Emily A. Winkler is Departmental Lecturer in Early Medieval History at the Faculty of History and Balliol College, and the John Cowdrey Junior Research Fellow in History at St Edmund Hall, Oxford.
After completing her A.B. in History and Classics at Dartmouth College, Dr Winkler came to England to read for the M.St. in Medieval Studies at Jesus College, Oxford. She earned her doctoral degree from Oxford in 2013 and retained her affiliation with the University’s History Faculty. In this capacity she designed and team-taught a new course entitled ‘Writing and Thinking in History’, which encouraged students to consider history and writing at a deeper level. At Oxford, she supervises undegraduate theses and teaches sequences in medieval European history and the history and literature of the British Isles. In addition, as a Teaching Fellow at University College London since 2014, she has taught postgraduate courses in medieval Latin and historiography, and undergraduate modules in medieval history, museum studies and the world of the North Sea Zone.
Her book, Royal Responsibility in Anglo-Norman Narratives, is forthcoming with Oxford University Press (2017). Her articles have been published in Anglo-Norman Studies, the Haskins Society Journal and the Journal of Medieval History, and she has articles forthcoming in Welsh History Review and the volumes Translations in Times of Disruption (Palgrave) and Discovering William of Malmesbury (Boydell), a collection of papers she co-edited about the one of most prolific and well-educated historians of the twelfth century. At present, she is co-editing a volume of essays on the rewriting of history in the central Middle Ages (c. 900–1200). She is writing an article on the changing attitudes towards kingship and queenship in tenth-century Britain, and a study comparing invasion narratives of the early medieval British Isles. Current and future projects include comparative studies of historical writing in the British Isles and the Norman impact on visions of the past in the Mediterranean.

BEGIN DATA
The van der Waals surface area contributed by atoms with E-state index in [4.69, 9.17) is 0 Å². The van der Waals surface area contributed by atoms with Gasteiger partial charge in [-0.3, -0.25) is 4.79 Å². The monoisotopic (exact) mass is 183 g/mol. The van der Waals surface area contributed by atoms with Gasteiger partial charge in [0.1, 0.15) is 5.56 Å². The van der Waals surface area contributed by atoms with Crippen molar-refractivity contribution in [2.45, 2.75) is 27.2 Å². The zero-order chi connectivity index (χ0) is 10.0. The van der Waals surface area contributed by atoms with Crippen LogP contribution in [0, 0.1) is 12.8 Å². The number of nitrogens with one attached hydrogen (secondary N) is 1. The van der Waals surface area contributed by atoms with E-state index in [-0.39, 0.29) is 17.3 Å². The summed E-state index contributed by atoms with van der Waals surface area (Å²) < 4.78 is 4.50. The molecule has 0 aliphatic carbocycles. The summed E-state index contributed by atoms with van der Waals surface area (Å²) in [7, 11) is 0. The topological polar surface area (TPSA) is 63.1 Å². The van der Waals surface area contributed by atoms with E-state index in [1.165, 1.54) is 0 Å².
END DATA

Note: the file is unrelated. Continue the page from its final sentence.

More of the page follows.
Dr Winkler’s research and teaching centres on Europe before 1200. She works primarily on historical writing, political thought and the reception of the classics in the early and central Middle Ages, and is particularly interested in applying cross-disciplinary and comparative approaches to the past. She is currently examining how historians’ attitudes towards the peoples of the British Isles and the North Sea Zone changed before and after the Norman Conquest.
As Vice-President for the UK and Europe of the Haskins Society, a scholarly organization devoted to the study of the early and central Middle Ages, Dr Winkler plans and supports conference sessions on a variety of themes to support the Society’s international community of medievalists. In this capacity, she is organizing a conference on ‘The Normans in the South: Mediterranean Meetings in the Central Middle Ages’, to take place at St Edmund Hall, 30 June–2 July 2017. Details of the conference may be found here: http://www.haskinssociety.org/Normans-in-the-South. Dr Winkler’s outreach activities have included organizing a major millennial anniversary event commemorating the Danish Conquest of England, speaking for local historical associations in London, Aylesbury and Knutsford, and working closely with the alumni associations of Jesus College and St Edmund Hall to promote lifelong learning of history.